How to Run Texas Payroll Correctly

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Only a handful of states don’t have an income tax, and Texas is one of them. That means that, as a Texas employer, you do not withhold any state or local income taxes for Texas employees.

So, you’re off the hook when it comes to payroll taxes, right?

Wrong. Texas still has an unemployment tax that employers need to calculate based on their employees’ gross wages and file and pay those taxes to the state. You’ll also need to understand new hire reporting requirements in Texas.

Here’s a full guide on how to set up your business correctly to run payroll in Texas.

Register Your Business in Texas

Before you can run Texas payroll, you need to have a legitimate business recognized by Texas. After registering your business with the Texas Secretary of State, you’ll need to get a Federal Employer Identification Number (FEIN) from the IRS, which you’ll use to register your business for Texas tax payments.

As mentioned, you’ll only need to pay attention to state unemployment tax in Texas rather than state and local taxes.

Texas offers an online portal, Unemployment Tax Services (UTS), for this. Start by signing up for a user ID using your business information. Then, create a password to use for logging into UTS.

The process takes about 20 minutes to complete, and UTS lets you know whether you must pay state unemployment taxes. If so, the system will provide you with your tax account number that you’ll need when you pay and file these taxes.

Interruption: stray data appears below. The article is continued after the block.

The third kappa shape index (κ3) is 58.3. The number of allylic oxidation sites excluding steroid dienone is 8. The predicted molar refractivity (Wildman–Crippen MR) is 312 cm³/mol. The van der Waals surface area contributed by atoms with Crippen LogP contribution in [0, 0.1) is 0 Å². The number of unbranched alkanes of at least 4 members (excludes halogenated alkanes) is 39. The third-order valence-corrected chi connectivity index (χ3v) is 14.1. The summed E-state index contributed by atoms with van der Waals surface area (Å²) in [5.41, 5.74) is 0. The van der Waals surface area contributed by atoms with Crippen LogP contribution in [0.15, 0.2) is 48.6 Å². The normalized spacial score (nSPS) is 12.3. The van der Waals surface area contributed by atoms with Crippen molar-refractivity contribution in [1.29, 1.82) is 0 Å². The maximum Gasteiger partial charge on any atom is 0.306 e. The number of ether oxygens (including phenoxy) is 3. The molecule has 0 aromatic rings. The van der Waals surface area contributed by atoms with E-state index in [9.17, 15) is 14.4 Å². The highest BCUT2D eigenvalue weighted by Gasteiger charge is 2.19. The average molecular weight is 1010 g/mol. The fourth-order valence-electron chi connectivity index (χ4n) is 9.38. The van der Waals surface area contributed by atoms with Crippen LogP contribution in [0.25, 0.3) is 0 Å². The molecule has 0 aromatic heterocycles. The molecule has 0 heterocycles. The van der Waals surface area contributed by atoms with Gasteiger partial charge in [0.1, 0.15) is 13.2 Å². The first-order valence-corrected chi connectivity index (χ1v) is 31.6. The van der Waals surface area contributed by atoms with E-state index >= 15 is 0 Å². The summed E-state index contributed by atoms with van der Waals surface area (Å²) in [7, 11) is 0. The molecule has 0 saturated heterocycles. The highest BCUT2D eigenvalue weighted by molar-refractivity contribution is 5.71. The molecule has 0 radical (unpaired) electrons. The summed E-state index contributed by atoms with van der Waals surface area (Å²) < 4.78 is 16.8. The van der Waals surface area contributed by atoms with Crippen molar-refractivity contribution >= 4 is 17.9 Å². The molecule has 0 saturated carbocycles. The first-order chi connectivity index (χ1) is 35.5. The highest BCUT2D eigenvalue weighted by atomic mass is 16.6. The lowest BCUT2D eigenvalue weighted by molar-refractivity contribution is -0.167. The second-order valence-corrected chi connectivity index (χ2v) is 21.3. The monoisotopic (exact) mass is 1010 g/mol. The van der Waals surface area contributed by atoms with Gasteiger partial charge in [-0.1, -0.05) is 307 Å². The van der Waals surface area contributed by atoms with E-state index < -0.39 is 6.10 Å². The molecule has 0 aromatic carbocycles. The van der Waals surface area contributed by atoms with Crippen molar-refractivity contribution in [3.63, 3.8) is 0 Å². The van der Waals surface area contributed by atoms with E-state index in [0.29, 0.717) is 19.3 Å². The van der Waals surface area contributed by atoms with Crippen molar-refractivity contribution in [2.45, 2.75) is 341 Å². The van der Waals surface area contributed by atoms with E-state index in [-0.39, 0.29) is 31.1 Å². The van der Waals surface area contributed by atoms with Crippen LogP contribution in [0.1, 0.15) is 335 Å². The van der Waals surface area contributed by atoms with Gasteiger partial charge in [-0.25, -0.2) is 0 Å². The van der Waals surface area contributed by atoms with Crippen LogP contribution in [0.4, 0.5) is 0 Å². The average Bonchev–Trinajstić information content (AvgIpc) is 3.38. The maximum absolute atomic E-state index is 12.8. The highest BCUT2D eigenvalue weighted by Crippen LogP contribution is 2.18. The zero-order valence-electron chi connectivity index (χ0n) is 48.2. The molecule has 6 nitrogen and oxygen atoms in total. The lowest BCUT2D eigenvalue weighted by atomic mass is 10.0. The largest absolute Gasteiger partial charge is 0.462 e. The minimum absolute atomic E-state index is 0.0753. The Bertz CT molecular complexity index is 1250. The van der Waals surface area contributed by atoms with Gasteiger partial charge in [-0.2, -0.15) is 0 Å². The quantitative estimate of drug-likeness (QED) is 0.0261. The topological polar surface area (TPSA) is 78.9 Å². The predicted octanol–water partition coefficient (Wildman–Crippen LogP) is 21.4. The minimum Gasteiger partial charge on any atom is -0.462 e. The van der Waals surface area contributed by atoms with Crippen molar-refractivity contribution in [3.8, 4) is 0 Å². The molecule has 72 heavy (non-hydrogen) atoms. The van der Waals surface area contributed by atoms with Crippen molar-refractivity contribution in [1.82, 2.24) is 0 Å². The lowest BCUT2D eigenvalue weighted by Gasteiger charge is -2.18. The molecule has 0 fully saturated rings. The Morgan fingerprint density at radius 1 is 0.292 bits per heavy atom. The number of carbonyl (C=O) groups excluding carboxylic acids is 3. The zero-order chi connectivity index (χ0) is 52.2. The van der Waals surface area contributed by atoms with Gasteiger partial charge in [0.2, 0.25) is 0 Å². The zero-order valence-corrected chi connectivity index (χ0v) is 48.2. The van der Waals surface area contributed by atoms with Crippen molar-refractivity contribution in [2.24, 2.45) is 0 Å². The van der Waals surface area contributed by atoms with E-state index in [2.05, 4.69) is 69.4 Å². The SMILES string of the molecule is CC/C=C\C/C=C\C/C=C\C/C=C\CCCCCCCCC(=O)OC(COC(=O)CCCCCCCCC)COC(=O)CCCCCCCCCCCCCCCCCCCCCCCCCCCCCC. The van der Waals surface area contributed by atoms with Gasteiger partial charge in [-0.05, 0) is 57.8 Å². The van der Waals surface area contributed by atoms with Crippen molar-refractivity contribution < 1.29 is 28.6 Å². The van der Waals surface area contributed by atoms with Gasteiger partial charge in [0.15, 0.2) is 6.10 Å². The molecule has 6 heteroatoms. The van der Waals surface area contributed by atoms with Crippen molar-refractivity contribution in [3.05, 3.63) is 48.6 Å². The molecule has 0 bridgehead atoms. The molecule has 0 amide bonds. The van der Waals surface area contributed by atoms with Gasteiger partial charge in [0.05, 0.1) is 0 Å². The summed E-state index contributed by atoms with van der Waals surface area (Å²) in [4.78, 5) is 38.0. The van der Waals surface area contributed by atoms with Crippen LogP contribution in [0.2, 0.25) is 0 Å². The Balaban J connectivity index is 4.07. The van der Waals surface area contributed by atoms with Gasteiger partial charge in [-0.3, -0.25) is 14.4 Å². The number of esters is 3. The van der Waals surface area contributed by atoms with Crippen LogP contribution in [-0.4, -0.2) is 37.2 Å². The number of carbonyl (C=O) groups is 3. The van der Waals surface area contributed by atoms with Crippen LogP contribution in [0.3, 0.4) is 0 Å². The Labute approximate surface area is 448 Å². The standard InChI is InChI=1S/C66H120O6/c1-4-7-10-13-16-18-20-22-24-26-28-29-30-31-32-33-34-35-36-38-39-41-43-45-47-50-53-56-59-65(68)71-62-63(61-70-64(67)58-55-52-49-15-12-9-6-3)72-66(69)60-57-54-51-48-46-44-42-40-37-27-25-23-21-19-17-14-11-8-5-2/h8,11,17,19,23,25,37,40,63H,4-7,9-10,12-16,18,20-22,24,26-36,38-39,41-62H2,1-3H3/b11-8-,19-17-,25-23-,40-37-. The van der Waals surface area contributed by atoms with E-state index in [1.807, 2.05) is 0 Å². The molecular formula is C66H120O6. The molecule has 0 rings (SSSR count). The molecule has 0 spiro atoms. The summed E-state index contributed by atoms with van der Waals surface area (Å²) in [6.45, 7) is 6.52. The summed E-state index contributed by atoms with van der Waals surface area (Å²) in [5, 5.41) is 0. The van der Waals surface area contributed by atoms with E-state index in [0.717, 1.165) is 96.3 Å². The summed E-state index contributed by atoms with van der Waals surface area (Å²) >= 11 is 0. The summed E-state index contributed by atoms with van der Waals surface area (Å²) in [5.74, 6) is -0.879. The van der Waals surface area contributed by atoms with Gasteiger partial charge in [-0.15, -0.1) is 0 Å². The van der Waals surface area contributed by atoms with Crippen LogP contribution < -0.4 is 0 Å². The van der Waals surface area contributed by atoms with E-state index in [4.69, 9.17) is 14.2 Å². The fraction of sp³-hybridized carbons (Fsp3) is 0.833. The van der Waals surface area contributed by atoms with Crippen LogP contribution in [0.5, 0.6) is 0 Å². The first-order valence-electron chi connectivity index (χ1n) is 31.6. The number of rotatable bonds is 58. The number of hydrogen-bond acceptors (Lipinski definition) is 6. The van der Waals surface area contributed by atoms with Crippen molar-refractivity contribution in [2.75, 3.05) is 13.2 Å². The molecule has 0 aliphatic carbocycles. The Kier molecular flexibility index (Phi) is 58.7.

If you need to update your business information, you can do so at any time through your UTS account.

Report Your New Hires to the State

Any employees that you count in your overall numbers when determining how much unemployment tax you owe in Texas must be reported to the state. Most businesses are required to report all employees.

Texas employers need to report all new hires within 20 days from the date they start earning money with the company. New employers need to report any employees hired within the past 90 days.

Failure to report new hires on time can result in a $25 fine for each occurrence or $500 if the state believes an employer and employee conspired to avoid filing a report or filed one incorrectly or without complete information.

Register an account to use the Texas Attorney General’s new hire reporting system to report your new employees online. New hire information also syncs with the state’s child support system to ensure that employees subject to child support orders can have their wages garnished, if necessary.

Texas does not have state-specific new hire forms for employees to fill out, but you’ll still need to collect the basics, like Form W-4 for federal taxes, Form I-9 for worker eligibility, and direct deposit information.

Calculate, Pay, and File Texas Unemployment Tax

Texas employers pay between 0.25% and 6.25% for unemployment tax in 2024. New employers begin with a 2.7% tax rate, which will likely be higher or lower after their first year or two in business.